Patience Haggard, a distinguished scholar of Greek mythology, came to the Normal School in 1931 as the Dean of Women and professor of English. She had a strong commitment to an interdisciplinary approach to teaching and was determined that rural students should have the opportunity to experience cultural events. She organized a program for freshmen in 1948 called "Expression in the Arts" which continued till the early 1960s. The culminating experience of the program was a week-long visit to New York City. Dr. Haggard was instrumental in bringing to the college many well known poets and writers and organizing foreign film festivals.
Thanks to Eleanore Haggard Baldwin who generous shared the following biographical material about her ancestor, CLARA PATIENCE HAGGARD.
Clara Patience Haggard was born August 25, 1892 in Mexico, MO, the eighth child of William S. Haggard and Nancy Patience Bradley. She received a BS in education in 1913 from the University of Missouri and was a member of Pi Lamda Theta, an honorary sorority in the School of Education. She taught high school for two years and then became an instructor in Latin and Greek at Hardin Junior College in Mexico, MO.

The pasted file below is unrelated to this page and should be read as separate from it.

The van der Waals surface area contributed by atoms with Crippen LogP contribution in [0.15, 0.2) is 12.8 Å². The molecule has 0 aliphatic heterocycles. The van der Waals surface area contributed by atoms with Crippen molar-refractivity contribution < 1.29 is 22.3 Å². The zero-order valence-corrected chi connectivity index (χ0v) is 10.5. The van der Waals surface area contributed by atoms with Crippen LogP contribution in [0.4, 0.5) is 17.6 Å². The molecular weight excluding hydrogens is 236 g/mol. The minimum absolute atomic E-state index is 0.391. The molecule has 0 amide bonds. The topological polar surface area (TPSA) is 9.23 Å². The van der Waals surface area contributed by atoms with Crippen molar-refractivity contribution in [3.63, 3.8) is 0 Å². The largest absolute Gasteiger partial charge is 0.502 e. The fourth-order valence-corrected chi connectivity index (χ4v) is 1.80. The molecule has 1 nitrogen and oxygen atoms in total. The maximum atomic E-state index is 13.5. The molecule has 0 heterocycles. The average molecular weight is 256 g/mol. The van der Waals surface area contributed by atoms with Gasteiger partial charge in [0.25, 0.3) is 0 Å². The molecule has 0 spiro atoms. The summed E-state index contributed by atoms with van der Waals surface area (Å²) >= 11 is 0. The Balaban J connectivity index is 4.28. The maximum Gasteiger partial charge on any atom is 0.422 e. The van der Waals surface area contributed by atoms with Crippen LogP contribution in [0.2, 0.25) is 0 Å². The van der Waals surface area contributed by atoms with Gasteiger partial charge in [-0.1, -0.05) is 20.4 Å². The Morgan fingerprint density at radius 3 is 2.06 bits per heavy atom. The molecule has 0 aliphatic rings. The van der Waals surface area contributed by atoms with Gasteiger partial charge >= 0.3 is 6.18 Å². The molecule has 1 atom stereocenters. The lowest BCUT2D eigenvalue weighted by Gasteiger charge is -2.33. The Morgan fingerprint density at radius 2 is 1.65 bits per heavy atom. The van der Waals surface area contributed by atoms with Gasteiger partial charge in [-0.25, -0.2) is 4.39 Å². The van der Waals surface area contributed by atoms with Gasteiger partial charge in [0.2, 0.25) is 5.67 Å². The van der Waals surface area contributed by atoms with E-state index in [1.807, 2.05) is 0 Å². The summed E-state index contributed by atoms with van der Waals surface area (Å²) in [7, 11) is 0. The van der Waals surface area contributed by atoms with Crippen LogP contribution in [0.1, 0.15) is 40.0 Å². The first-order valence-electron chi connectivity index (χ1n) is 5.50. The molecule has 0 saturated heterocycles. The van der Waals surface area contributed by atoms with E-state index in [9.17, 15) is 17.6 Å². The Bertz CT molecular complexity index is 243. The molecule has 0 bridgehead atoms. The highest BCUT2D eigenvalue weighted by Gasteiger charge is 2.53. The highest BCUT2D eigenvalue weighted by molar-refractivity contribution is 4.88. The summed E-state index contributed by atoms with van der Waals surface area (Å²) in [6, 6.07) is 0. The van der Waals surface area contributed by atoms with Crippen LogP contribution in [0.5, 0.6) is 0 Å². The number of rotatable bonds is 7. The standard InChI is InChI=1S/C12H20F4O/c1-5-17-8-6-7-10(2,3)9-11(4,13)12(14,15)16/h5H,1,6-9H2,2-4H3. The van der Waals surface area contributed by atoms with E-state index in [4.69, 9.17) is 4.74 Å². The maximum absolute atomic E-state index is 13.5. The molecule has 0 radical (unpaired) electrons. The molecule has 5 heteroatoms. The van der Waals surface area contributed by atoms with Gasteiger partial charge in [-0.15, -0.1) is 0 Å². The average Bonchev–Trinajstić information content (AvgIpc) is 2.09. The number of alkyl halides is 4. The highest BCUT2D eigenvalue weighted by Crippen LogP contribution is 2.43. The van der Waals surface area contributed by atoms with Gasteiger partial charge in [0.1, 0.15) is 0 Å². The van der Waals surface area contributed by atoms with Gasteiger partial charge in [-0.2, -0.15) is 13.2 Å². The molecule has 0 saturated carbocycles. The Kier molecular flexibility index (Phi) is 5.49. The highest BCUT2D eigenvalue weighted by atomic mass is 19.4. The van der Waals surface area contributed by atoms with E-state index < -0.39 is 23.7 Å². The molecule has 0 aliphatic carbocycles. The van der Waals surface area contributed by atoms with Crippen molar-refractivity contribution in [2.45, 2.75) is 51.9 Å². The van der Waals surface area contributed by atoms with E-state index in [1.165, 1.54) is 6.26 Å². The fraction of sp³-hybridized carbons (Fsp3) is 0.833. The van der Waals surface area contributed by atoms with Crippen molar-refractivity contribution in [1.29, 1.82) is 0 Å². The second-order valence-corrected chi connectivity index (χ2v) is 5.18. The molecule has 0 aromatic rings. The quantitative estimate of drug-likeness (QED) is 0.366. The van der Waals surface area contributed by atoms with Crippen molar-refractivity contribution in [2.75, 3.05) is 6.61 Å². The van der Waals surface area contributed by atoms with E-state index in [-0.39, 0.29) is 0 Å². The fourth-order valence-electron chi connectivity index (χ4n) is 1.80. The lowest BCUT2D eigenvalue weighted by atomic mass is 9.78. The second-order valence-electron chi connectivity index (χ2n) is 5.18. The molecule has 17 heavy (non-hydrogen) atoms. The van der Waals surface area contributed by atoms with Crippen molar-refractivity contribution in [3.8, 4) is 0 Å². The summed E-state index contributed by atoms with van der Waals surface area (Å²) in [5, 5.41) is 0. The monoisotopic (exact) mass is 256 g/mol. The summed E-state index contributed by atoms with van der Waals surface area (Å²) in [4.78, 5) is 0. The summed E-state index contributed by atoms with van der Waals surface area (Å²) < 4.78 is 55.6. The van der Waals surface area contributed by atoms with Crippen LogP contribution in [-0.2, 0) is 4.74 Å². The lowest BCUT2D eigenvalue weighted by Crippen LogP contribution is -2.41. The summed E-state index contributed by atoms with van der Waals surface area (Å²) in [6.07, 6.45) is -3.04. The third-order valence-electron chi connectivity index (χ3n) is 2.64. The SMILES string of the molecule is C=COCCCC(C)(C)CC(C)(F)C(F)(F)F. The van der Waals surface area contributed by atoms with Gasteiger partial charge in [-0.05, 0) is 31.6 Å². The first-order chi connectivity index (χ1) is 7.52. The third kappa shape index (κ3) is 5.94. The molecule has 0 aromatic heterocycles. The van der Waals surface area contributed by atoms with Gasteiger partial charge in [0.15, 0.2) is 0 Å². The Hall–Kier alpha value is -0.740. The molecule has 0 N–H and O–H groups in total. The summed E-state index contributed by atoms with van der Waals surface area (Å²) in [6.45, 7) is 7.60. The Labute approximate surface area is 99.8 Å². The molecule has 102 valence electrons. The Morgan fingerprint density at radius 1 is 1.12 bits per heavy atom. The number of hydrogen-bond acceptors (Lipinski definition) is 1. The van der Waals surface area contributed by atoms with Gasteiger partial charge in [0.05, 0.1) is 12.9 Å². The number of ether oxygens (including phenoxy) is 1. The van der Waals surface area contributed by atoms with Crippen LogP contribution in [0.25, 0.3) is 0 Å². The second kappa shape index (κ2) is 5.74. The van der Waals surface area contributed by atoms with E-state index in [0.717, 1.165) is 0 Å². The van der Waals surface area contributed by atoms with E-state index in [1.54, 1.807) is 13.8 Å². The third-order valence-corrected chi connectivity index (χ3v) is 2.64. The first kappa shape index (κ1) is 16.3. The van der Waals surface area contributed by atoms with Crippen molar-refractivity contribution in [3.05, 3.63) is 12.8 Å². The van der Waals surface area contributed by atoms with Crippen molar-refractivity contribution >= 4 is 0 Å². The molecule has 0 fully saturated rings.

From 1921 to 1927 she was associate dean and instructor in English at Stephen Junior College in Columbia, MO. In 1922 she received a Gregory Scholarship from the University of Missouri and completed her Masters in English in 1923. From 1925 to 1926 she studied at the American Academy in Rome and the America School of Classical Studies in Athens. She became Dean of Women and professor of Latin at the State College for Women at Montevallo, Alabama. She received her Doctor of Philosophy from the University of Missouri in 1930.